The Silent Disco

By Alessandro Raschellà
 
It somehow feels just the way it is supposed to, trying to come up with something that could describe to somebody the sounds of a city, when outside the rain is cracking like a scratched old vinyl and the atmosphere ‘domestika’ is empowered by the vibes of Brian Eno’s pivotal ambient record Music for Airports.
Thank whatever God –or currency- Amsterdammers worship, this town is not infested by the roaming, cacophonic and annoying sound of swells of cars and blowing horns that most citizens elsewhere experience. Taken that away, the hearing can then focus on sounds which usually are covered by the traffic or that we are feeling as painful, if added to those of cars’ engines (Harleys are exceptions, of course).
 
Nonetheless Amsterdam is indeed a busy city, and sure thing has some very distinctive and peculiar noises.
The most typical for newcomers is for sure the bell of the trams. This funny sound will probably save your life more than once if you’re hopping high on the tramwise narrow, busy Leisdestraat! It can vary from a single thrill, just to warn you ‘tram’s moving’ to a more severe and alerting continued and increasing shriek which will probably mean ‘if you don’t move now, tram’s rolling over you!’ Most tourists get a sudden shock while the others have a laugh because they probably already had the experience..
On more or less the same level, from trams to trains. Centraal Station is always a constant flux of coming and going of Stop, Sprinter, Snel, Intercity and Internationale trains. If you are standing on the right or left side of the station you will be overwhelmed by this super loud sound that resembles the friction of two Japanese katana swords. I always get the idea of a man vs. machine fascinating duel to try to be on time. Well at least I tend to prefer this to the other peculiar station sound of the loudspeaker announcing the delay of your train!
 
On another soundly level, few other places share such difficulties as Amsterdam in engineering and when it comes down to build up a house or, on a bigger scale, a new metro like the Noord-Zuid line that will cut the heart of the Centre in two, you can express concern for what your ear perceives. Dutch builders in fact have to fight constantly with such a wet soil (when there is soil at all). Before actually start to build, you have to drain the water out and then push down huge pals in the earth to stabilize the terrain and thus prevent the construction to fall down afterwards. That’s also why you can marvel at houses leaning tremendously: some underground pals did shred and the whole building is following the downgrading movement. Fine, but what this has to do with typical sounds? Well, it’s the way that this pals are pushed into the ground that will take us back to sound. Imagine a hammer and a nail, then make this image times and times bigger and you will have a rough mechanical idea; then you can dread at the idea of this provoked sound! It can be heard for afar with a constant echo.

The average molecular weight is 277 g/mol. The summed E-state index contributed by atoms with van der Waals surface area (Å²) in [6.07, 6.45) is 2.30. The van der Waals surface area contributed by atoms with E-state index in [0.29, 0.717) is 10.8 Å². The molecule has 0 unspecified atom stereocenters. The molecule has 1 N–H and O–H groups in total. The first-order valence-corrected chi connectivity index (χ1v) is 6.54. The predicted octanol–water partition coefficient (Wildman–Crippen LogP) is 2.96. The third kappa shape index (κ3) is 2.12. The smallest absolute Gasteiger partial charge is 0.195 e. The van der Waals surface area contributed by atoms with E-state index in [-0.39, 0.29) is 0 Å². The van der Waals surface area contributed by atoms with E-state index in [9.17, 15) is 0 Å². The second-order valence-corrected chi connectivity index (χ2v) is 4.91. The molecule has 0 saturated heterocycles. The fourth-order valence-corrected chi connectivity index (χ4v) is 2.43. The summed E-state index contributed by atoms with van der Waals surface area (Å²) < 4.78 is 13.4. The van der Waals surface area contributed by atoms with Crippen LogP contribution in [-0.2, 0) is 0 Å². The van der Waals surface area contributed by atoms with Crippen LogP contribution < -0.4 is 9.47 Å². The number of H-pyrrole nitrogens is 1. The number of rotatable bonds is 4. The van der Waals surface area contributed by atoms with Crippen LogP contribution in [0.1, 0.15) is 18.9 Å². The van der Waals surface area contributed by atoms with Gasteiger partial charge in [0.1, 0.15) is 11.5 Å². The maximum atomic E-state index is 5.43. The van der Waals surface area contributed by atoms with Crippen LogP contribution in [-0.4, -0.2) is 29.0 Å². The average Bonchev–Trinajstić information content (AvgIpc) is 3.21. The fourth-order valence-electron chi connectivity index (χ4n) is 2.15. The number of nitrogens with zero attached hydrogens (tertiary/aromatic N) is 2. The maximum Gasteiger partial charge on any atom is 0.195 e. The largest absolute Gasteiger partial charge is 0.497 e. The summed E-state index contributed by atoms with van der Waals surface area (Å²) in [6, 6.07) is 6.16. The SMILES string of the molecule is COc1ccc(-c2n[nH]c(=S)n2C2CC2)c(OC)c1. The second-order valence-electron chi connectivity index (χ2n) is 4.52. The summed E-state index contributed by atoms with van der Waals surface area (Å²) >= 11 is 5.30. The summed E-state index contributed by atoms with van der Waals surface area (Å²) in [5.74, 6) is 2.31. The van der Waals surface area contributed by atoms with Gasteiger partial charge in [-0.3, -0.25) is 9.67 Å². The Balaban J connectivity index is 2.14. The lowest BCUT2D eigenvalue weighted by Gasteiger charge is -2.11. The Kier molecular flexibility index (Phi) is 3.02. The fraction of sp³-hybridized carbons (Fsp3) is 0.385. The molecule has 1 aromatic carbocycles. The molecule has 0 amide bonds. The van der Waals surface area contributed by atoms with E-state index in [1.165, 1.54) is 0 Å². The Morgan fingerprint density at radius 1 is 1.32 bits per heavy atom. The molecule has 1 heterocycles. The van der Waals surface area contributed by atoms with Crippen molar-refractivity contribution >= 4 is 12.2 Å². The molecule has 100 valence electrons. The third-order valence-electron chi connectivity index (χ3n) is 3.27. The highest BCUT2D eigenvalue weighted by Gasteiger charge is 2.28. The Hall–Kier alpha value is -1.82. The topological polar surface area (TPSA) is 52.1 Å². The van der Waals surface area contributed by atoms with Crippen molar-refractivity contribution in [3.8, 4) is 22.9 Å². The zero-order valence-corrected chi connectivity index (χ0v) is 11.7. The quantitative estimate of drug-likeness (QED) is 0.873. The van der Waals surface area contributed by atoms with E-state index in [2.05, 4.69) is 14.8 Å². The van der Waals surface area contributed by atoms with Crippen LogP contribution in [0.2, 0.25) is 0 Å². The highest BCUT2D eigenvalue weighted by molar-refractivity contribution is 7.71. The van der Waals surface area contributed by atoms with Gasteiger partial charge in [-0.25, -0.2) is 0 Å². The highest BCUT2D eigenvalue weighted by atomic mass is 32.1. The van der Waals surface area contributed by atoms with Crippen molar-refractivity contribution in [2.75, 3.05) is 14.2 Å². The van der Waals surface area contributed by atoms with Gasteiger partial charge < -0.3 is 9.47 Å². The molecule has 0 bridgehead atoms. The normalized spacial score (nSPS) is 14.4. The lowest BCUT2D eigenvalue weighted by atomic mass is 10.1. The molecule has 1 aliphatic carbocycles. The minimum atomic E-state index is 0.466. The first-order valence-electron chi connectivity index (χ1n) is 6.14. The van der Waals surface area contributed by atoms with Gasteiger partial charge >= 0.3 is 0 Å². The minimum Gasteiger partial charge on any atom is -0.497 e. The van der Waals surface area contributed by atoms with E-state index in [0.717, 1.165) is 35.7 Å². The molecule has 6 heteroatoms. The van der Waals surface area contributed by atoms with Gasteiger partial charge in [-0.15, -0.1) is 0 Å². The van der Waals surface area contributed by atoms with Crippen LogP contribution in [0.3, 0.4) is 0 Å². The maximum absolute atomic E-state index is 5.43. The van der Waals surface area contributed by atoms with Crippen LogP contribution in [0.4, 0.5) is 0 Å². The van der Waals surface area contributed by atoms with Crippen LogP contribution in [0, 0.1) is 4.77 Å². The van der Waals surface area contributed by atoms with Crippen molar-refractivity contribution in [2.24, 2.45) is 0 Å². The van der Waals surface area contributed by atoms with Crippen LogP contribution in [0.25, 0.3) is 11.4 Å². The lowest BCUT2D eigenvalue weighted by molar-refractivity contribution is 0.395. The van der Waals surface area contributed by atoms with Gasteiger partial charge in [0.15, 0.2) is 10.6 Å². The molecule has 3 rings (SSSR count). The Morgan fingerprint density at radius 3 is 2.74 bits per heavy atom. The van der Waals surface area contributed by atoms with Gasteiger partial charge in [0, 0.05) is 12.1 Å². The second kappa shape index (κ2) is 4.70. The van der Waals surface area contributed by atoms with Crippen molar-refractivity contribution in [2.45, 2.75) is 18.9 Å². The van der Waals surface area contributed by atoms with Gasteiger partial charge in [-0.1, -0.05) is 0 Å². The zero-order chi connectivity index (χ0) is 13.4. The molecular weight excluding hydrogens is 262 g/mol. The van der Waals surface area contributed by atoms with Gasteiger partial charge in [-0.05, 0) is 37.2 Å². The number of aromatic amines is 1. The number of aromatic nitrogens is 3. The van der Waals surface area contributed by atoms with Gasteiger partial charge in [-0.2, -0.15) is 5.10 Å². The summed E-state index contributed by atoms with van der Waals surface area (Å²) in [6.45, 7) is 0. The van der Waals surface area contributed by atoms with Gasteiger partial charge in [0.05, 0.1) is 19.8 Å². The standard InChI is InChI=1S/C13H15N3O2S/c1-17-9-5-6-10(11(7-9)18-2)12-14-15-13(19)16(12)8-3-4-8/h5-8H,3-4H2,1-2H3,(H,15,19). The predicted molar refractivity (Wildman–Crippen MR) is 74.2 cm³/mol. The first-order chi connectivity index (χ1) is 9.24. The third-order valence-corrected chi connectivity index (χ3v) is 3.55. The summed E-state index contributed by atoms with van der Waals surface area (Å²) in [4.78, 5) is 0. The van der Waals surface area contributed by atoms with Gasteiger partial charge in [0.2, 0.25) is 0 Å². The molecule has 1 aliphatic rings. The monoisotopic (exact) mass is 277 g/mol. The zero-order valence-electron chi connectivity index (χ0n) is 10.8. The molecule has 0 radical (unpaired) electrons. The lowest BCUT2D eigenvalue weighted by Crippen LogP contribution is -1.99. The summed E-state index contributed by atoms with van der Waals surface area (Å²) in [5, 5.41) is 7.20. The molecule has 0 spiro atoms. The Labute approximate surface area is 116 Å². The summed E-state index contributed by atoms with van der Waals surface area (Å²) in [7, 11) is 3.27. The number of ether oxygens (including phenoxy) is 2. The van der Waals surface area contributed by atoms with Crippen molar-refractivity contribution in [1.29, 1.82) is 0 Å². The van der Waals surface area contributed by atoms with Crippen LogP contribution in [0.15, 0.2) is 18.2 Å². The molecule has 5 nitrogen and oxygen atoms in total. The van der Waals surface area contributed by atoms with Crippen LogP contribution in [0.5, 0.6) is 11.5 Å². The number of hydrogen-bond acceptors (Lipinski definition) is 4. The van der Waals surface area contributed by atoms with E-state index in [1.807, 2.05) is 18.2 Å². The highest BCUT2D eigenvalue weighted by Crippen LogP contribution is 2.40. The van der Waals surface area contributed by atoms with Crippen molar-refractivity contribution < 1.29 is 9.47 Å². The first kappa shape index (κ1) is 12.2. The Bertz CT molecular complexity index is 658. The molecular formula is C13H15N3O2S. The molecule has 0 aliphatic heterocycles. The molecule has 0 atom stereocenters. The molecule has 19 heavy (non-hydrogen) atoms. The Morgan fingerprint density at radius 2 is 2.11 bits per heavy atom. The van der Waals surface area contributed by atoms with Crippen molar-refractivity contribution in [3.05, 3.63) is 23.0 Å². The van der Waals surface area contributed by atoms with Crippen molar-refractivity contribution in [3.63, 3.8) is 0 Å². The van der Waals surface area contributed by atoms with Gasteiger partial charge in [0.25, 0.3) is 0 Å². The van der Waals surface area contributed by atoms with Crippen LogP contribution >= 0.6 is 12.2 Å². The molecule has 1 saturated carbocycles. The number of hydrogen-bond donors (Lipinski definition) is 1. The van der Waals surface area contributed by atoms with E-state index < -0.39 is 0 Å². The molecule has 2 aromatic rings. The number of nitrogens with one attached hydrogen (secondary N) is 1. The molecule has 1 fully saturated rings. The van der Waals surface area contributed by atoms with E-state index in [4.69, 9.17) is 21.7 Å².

And now let’s twist all this sound into silence.
An even more characterizing sound for Amsterdam than all the aforementioned, could be the one I experienced one night on the banks on the Amstel river, with a bunch of crazy people enjoying it deeply: the sound of silence of the Silent Disco!
 
Not to dimish all the great performances that last years’ De Parade gave us, I have to say this was pure, funny genius! Imagine a dancefloor packed with young more or less blonde hipsters, dancing like crazy: what’s the first sensorial suggestion that comes up in your mind? I have this infamous tunz tunz house-tech sound.. On the contrary, all you could hear there was soundless. Despite all odds, each one of them had a pair of headphones on and THEY (and only THEY) could hear the music and relate to it; absolutely prohibited was to give the headphones to outsiders: if you wanted to be part of the silence disco, you had to be in the silence disco.
 
How weird that the antithesis of sound can make so much of it! The idea came to a couple of Dutch djs, 433fm, about 5 years ago and since then they toured not only the Netherlands, but also the UK, Belgium, Germany, France, Spain and Italy. Nowadays more than 80.000 people have gone ‘silenced’. It all started when the pair had to find a way to entertain some many dudes in line to get into a rave party and has since then developed into a somewhat efficient alternative to complaining neighbours for clubs and events. But if you have the chance ( the Silent disco is coming back into town for the Winter Parade), you will be luckier than the first silence encounters: today the headphones are stereo digital, so you will be able to adjust yourself the bass and volume and to choose among two different FM radio stations, trying to overcome the estrangement to see other people dancing to totally different tunes.
The best thing I appreciate about the Silent Disco, though, is that on the contrary of a real disco, where it’s challenging even talking to somebody, here if you’re tired of the music and you want to have a talk, you can: simply taking the headphones off!